• The lack of human and financial resources has led to high pendency of cases – which undermines NGT’s very objective of disposal of appeals within 6 months.

Way forward: the NGT must continue to remain a proactive ‘inconvenience’ to all those who, while pontificating grandiloquently on the need for environmental protection, take actions that make economic growth ecologically sustainable.


Why Delhi air pollution rise in October?

Context: Air pollution in Delhi worsens to ‘very poor’ category, first time this season.

Relevance:

  1. GS Paper 1: Critical geographical features, flora, fauna (changes and effects thereof)
  2. GS paper 3: Environmental conservation; Environmental pollution and degradation; Environmental Impact Assessment

Mains questions:

  1. Mumbai, Delhi and Kolkata are the three mega cities of the country but the air pollution is much more serious problem in Delhi as compared to the other two. Why is this so? 15 marks

What is air pollution?

  • Air pollution can be defined as the presence of toxic chemicals or compounds (including those of biological origin) in the air, at levels that pose a health risk.

Why does air pollution rise in october each year?

Geographical reasons:

  • October usually marks the withdrawal of monsoons in Northwest India. During monsoons, the prevalent direction of wind is easterly. These winds, which travel from over the Bay of Bengal, carry moisture and bring rains to this part of the country. Once monsoon withdraws, the predominant direction of winds changes to north westerly. During summers, too, the direction of wind is north westerly and storms carrying dust from Rajasthan and sometimes Pakistan and Afghanistan. As per National Physical Laboratory, 72 per cent of Delhi’s wind in winters comes from the northwest, while the remaining 28 per cent comes from the Indo-Gangetic plains.
  • See the source image
  • Along with the change in wind direction, the dip in temperatures is also behind the increased pollution levels. As temperature dips, the inversion height — which is the layer beyond which pollutants cannot disperse into the upper layer of the atmosphere – is lowered. The concentration of pollutants in the air increases when this happens.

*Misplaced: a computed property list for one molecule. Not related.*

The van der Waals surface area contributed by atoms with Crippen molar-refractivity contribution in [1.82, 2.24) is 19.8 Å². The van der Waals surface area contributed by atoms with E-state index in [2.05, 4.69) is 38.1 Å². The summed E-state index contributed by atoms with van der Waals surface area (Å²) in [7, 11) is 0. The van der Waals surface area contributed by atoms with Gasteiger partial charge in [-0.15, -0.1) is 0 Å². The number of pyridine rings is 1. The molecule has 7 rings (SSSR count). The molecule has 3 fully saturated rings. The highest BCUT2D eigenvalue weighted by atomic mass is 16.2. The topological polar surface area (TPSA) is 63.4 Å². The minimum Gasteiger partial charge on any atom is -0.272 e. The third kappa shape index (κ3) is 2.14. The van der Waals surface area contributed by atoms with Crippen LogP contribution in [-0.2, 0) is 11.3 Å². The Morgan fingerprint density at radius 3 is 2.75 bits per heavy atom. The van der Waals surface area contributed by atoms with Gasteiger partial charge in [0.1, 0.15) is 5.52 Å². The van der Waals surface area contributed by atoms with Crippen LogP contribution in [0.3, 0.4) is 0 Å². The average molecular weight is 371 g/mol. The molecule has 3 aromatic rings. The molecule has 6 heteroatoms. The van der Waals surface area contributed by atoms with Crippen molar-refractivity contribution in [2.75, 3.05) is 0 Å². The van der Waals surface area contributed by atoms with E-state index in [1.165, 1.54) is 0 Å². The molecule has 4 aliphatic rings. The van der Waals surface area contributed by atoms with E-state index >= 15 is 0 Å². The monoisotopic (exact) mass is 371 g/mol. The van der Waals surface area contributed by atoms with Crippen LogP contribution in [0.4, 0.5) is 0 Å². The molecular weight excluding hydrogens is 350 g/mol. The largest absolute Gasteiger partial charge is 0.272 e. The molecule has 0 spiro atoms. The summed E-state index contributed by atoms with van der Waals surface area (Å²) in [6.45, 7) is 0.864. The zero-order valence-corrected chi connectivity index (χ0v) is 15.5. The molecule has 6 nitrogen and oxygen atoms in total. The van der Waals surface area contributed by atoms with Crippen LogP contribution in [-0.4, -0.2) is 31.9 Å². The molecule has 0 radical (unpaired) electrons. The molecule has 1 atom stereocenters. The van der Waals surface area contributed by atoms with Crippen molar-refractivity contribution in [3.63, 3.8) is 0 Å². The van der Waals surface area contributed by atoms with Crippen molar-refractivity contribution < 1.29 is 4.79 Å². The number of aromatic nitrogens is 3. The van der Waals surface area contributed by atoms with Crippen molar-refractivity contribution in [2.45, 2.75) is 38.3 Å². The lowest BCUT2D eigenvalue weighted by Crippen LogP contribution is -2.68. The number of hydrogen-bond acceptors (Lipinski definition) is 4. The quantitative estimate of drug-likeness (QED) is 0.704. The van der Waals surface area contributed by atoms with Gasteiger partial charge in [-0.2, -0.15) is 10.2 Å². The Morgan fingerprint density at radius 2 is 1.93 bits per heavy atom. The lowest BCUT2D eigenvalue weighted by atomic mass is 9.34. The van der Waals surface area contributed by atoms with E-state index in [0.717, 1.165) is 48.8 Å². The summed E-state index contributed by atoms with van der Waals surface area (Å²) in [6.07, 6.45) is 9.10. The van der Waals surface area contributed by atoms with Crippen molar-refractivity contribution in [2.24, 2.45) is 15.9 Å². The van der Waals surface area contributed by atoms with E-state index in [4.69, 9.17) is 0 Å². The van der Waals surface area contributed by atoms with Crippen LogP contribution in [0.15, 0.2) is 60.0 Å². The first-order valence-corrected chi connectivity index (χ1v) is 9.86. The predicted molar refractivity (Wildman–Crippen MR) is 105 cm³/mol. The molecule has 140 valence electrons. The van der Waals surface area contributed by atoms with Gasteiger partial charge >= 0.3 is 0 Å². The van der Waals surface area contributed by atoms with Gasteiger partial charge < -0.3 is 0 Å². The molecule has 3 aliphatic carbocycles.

• High-speed winds are very effective at dispersing pollutants, but winters bring a dip in wind speed over all as compared to in summers. The combination of these meteorological factors makes the region prone to pollution. 

Role of farms fire?

  • A 2015 source-apportionment study on Delhi’s air pollution conducted by IIT-Kanpur also states that 17-26% of all particulate matter in Delhi in winters is because of biomass burning. Over the years, the System of Air Quality and Weather Forecasting and Research (SAFAR) has developed a system to calculate the contribution of stubble burning to Delhi’s pollution.

Others sources of pollution in Delhi: Dust and vehicular pollution are the two biggest causes of dipping air quality in Delhi in winters:-

  • Dust pollution contributes to 56% of PM 10 and and the PM2.5 load at 59 t/d, the top contributors being road 38 % of PM 2.5 concentration, the IIT Kanpur study said.
  • Vehicular pollution is the second biggest cause of pollution in winters. According to the IIT Kanpur study, 20 % of PM 2.5 in winters comes from vehicular pollution.
See the source image
See the source image

Consequences of air pollution:

  • Health impact: The US Environmental Protection Agency has determined in the Air Quality Index that pollutants directly affect lung function and increase heart attack statistics leading to serious respiratory conditions and life-threatening diseases such as lung cancer.
  • Acid rain: The accumulation of toxic vapors and gases in the air causes the formation of acids that fall with the water of the rains, damaging the crops, eroding the soil, buildings, sculptures and natural monuments, altering the animal and vegetal population, and of course the man .
  • It is responsible for green house effect.
  • Irreversible damage to the skin.
  • It creates the smog effect.
See the source image

Measures to curb air pollution:

  • Stubble burning: the central and state governments should give incentives to farmers to curb the stubble burning. ‘Bio Decomposer’ i.e. PUSA Decomposer technique will also curb stubble burning problem.
  • The construction activities should be regulated strictly to curb the dust pollution which is a measure source of air pollution.
  • The vehicular pollution should be regulated through implementing even odd system and others measures.
  • As suggested by Indian geneticist M S Swaminathan to open the Rice BioPark’s to curb the menace of stubble burning.
  • Another thing is India recently tested the Swedish technology “Torre faction” to curb stubble burning.